Venture debt: A primer
As its name suggests, venture debt is a mix between debt and equity. It’s a loan that is secured by all the company assets (including intellectual property). Loan sizes vary from $1M – $5M typically and can go much higher. You can use the loan proceeds across your business.
Venture debt loans charge a premium interest rate (several points above prime). In addition, you have warrant coverage where you will give the lender warrants to buy shares in your company. If for example, you have a $3M loan with 10% coverage, you’re giving them options to buy $300K worth of shares.
If you cannot repay the loan, the lender can seize all the assets of the company and sell them to get paid back.
Venture debt is available from specialized debt funds. Here in Canada there are two main players:
MM Venture Partners: Do 3 year deals with monthly repayments
Wellington Financial: 3 year deals with one lump sum repayment at the end of the term
As you can imagine, the US market is vast, including players such as Lighthouse Partners, Sandhill, and many others. Even some of the commercial banks have been in on the action; though less so recently given the credit crunch hitting there.
When to do a venture debt deal depends on whether it is offensive (adds value) or defensive (preserves value or stops value loss):
Offensive: Do these deals if you don’t have enough cash to get you to a significant milestone. i.e. If a year from now you will have significant revenue or partnerships in place, such that the value of your company will be much higher than it is today, then you should consider a debt deal to fund you through this milestone and raise equity at a higher value afterwards.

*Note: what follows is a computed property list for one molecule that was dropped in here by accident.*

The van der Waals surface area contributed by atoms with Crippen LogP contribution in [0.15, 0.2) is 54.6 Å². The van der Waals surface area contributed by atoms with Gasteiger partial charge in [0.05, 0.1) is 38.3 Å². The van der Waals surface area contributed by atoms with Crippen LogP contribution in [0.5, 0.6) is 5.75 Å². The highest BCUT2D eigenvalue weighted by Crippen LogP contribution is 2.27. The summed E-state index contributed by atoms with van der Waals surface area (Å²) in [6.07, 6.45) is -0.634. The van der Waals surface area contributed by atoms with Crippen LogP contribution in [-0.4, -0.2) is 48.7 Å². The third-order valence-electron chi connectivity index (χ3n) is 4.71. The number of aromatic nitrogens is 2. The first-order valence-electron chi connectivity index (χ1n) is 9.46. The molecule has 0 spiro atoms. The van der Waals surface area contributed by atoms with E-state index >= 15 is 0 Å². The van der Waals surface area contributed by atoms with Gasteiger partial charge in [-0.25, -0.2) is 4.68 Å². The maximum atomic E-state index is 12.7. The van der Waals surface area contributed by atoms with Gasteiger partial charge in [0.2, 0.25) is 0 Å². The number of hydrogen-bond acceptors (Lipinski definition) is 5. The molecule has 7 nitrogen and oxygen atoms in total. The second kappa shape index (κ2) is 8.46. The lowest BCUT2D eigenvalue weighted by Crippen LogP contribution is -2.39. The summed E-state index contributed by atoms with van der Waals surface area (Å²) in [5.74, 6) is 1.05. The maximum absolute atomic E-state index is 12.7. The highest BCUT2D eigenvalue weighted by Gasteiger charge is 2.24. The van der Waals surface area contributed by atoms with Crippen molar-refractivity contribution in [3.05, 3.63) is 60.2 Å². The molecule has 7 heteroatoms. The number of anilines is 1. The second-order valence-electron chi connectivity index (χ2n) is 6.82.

You also see these deals serving as a final mezzanine-type cash padding for late stage companies that need big cash reserves in order to go public. The beauty of these late stage debt deals is that you can pay the loan back from cash your business earns.
Defensive: when your business has not hit its momentum yet and you’ll have a tough time raising equity, consider venture debt to tide you over. Just beware; in some communities this will tarnish your company. You need to understand how your local VCs view venture debt.
Most lenders won’t touch you unless you have at least $1M or 6 months’ burn in your bank.
There are two reasons to do venture debt deals:
They are cheaper than equity: A VC’s target return is 35% per year. You’re not paying that to them, but you’re giving up enough of your company to make it possible. Target venture debt returns (interest and warrants) are 20%. If you repay the loan either from i.) Cash raised at a much higher valuation than you would have gotten today; or ideally ii.) From the cash your business generates, then you will have lined up relatively affordable financing.
You have no other option: This is the defensive scenario. You look at venture debt when raising equity is not an attractive option.
The deal process is similar to a VCs, however it’s faster with much less due diligence. The lender has to like your team, technology and space just like a VC. And like their equity holding brethren, they are in this for the upside on the equity (warrants). So, if you come to them with a flatlining story that’s going nowhere they may do it, but what they’re really looking for are funding short term valleys that precede some good peaks.
If you have already have VCs, you need to coordinate with them before going down the venture debt path. Don’t surprise them.
That’s it. Venture debt definitely has a place in the capital structure of a startup. Used properly it provides real leverage to all stakeholders. If not used properly however, it can drag you down.